If you can find another place, cancel and explain why. No reason to alter your traditional anniversary celebration.

Any trouble they “get” from people breaking “their” rules that results from them not being very forward about em, particularly when its a rule thats a deal breaker for many folks, is their own problem IMO.

What if you made the reservations way in advance, other stuff you wanted was booked up, and you didnt find out about this little rule until the last minute?

Sounds like it was a lucky accident that you actually found out about this rule.

IMO, if you can find something better elsewhere in time go there. And tell them why you went elsewhere, as well as the fact you think they should be more upfront and informative about this rule to possible guests. If you can’t go elsewhere, do it on the downlow if you really want it.

If rules are important to you and somewhat uncommon, make them CLEAR. Otherwise, don’t have em.

Thanks for all the input!
With the fall foliage on view, it would probably be difficult to find another place we like as well, so we probably will go with the idea of drinks/toasting before dinner, non-alcoholic drinks with dinner (plenty of time to be fine to drive), then maybe a bottle of sparkling cider in the room. :slight_smile:

It’s about personal choice, IMO. (While also acknowledging that human society and the imbibing of alcoholic beverages go back a long way.)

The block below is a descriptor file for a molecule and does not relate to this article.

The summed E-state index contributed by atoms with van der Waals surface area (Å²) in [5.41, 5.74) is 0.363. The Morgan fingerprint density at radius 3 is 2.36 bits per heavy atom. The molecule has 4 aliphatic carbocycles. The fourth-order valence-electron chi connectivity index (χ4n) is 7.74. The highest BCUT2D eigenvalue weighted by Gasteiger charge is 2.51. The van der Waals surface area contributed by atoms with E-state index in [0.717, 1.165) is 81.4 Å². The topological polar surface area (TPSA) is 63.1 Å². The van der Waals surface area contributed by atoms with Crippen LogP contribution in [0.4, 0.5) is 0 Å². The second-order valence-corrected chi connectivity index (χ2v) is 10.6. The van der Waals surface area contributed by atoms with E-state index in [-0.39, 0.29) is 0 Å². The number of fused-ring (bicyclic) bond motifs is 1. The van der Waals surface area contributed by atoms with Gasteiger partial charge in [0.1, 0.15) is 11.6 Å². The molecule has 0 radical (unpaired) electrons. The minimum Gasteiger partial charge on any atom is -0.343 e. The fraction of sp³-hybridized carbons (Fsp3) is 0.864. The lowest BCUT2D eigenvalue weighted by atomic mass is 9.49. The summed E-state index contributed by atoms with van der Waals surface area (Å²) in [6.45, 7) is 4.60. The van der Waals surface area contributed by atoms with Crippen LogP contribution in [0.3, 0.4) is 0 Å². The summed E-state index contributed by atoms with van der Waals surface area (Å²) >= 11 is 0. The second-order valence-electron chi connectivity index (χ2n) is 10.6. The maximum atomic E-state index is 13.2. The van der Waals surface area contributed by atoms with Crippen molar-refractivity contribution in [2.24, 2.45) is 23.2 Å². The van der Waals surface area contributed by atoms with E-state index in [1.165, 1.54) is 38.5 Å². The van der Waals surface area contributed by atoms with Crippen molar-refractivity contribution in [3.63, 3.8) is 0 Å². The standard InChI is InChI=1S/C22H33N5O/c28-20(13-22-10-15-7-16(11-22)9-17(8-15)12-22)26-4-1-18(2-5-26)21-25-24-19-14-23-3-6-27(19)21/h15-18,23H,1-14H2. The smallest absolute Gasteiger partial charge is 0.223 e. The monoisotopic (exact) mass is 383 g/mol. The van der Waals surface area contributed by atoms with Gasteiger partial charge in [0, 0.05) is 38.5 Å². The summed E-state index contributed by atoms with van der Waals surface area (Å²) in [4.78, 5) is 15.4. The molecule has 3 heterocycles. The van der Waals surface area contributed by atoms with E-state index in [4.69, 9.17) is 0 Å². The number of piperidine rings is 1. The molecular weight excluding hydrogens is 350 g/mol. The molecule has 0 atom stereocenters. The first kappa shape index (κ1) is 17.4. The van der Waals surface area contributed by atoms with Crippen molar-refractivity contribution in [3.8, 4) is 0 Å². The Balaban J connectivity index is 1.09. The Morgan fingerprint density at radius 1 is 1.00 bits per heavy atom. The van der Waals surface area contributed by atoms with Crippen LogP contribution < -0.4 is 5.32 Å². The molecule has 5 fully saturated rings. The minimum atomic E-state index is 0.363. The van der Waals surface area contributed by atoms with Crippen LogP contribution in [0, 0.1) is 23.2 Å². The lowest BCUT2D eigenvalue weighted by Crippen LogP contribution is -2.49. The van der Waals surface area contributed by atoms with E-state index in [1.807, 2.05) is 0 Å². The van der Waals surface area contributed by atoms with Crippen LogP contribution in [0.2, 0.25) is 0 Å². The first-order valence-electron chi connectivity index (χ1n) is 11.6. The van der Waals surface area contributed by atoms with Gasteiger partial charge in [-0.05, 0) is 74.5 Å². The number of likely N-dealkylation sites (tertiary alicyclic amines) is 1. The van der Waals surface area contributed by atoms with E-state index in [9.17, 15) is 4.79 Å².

I’d cancel, not because I’m overly attached to having alcohol available, but because I hate being deceived. Having wine in a B&B is so common that I’d feel like omission of the policy on the website was deliberate, counting on people to not want to cancel their reservations at a place they wouldn’t have even have considered if they’d known the policy in advance.

I’d just break the rule and not worry about it.

What are you talking about? There’s nothing in this thread that indicates anyone feels this way. Keep your super negative thoughts about alcohol somewhere else. This is about a yearly special anniversary toast, and sorry but toasts are often or even usually done with alcohol.

I say rebook elsewhere if at all possible. If it isn’t possible because you don’t have enough time then sneak in a small bottle and don’t say a word about it.


Well, to be fair, the OP also said she wanted to bring a bottle of vodka, so their drinking plans involved more than an anniversary toast.

Heh, that stuck out at me too. I wonder if the owners normally don’t mind a bottle of wine or such, but got nervous when informed by potential guests that they would be bringing along a bottle of vodka for their entertainment.

Sure, but she also said it’s not like either of them can’t live without it.

Personally, if I have a bottle of vodka it’ll last months unless I have a party or something, vodka alone doesn’t indicate they’re planning to get sloshed.

ETA: Personally, I would either cancel, and explain why, or not bring the alcohol at all.

It IS an odd rule for a B&B or any hotel-like establishment, so it’s something they’ll probably want to disclose on the website. Honestly, I wouldn’t even have thought to ask if I was allowed to bring a bottle of wine into my room at any hotel.

In the OP she said vodka OR champagne. And even if it were both, who cares? The comment still really was not warranted. Sorry if some people don’t like that special occasions and their celebrations often involve alcohol. If you don’t like it, go back in time and change it.